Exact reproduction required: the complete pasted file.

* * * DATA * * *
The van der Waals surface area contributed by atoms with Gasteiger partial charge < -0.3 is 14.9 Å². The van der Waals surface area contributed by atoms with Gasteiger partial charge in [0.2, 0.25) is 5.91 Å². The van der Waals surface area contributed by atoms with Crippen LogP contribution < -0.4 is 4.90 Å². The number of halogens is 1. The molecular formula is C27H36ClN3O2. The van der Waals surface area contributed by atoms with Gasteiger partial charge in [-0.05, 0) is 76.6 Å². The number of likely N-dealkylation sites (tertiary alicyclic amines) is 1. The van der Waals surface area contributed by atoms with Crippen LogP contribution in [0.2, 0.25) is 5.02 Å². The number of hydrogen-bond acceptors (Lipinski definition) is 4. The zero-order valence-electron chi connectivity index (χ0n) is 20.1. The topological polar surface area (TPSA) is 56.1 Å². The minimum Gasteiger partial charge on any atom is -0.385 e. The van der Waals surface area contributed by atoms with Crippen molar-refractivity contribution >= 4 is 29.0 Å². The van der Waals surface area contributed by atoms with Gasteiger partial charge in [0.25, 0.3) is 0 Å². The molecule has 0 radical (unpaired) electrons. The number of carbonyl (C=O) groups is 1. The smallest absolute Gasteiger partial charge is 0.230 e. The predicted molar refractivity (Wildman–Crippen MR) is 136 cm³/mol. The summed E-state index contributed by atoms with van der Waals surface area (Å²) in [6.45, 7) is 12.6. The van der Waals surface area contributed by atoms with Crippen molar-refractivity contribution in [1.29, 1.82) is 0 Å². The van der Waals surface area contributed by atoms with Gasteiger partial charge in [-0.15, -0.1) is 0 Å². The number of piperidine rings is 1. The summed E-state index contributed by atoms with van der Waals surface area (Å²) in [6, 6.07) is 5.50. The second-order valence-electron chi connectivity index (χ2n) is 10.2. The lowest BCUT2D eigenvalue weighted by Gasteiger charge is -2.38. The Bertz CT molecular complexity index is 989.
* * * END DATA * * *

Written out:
The van der Waals surface area contributed by atoms with Gasteiger partial charge < -0.3 is 14.9 Å². The van der Waals surface area contributed by atoms with Gasteiger partial charge in [0.2, 0.25) is 5.91 Å². The van der Waals surface area contributed by atoms with Crippen LogP contribution < -0.4 is 4.90 Å². The number of halogens is 1. The molecular formula is C27H36ClN3O2. The van der Waals surface area contributed by atoms with Gasteiger partial charge in [-0.05, 0) is 76.6 Å². The number of likely N-dealkylation sites (tertiary alicyclic amines) is 1. The van der Waals surface area contributed by atoms with Crippen LogP contribution in [0.2, 0.25) is 5.02 Å². The number of hydrogen-bond acceptors (Lipinski definition) is 4. The zero-order valence-electron chi connectivity index (χ0n) is 20.1. The topological polar surface area (TPSA) is 56.1 Å². The minimum Gasteiger partial charge on any atom is -0.385 e. The van der Waals surface area contributed by atoms with Crippen molar-refractivity contribution >= 4 is 29.0 Å². The van der Waals surface area contributed by atoms with Gasteiger partial charge in [0.25, 0.3) is 0 Å². The molecule has 0 radical (unpaired) electrons. The number of carbonyl (C=O) groups is 1. The smallest absolute Gasteiger partial charge is 0.230 e. The predicted molar refractivity (Wildman–Crippen MR) is 136 cm³/mol. The summed E-state index contributed by atoms with van der Waals surface area (Å²) in [6.45, 7) is 12.6. The van der Waals surface area contributed by atoms with Crippen molar-refractivity contribution in [1.29, 1.82) is 0 Å². The van der Waals surface area contributed by atoms with Gasteiger partial charge in [-0.15, -0.1) is 0 Å². The number of piperidine rings is 1. The summed E-state index contributed by atoms with van der Waals surface area (Å²) in [6, 6.07) is 5.50. The second-order valence-electron chi connectivity index (χ2n) is 10.2. The lowest BCUT2D eigenvalue weighted by Gasteiger charge is -2.38. The Bertz CT molecular complexity index is 989.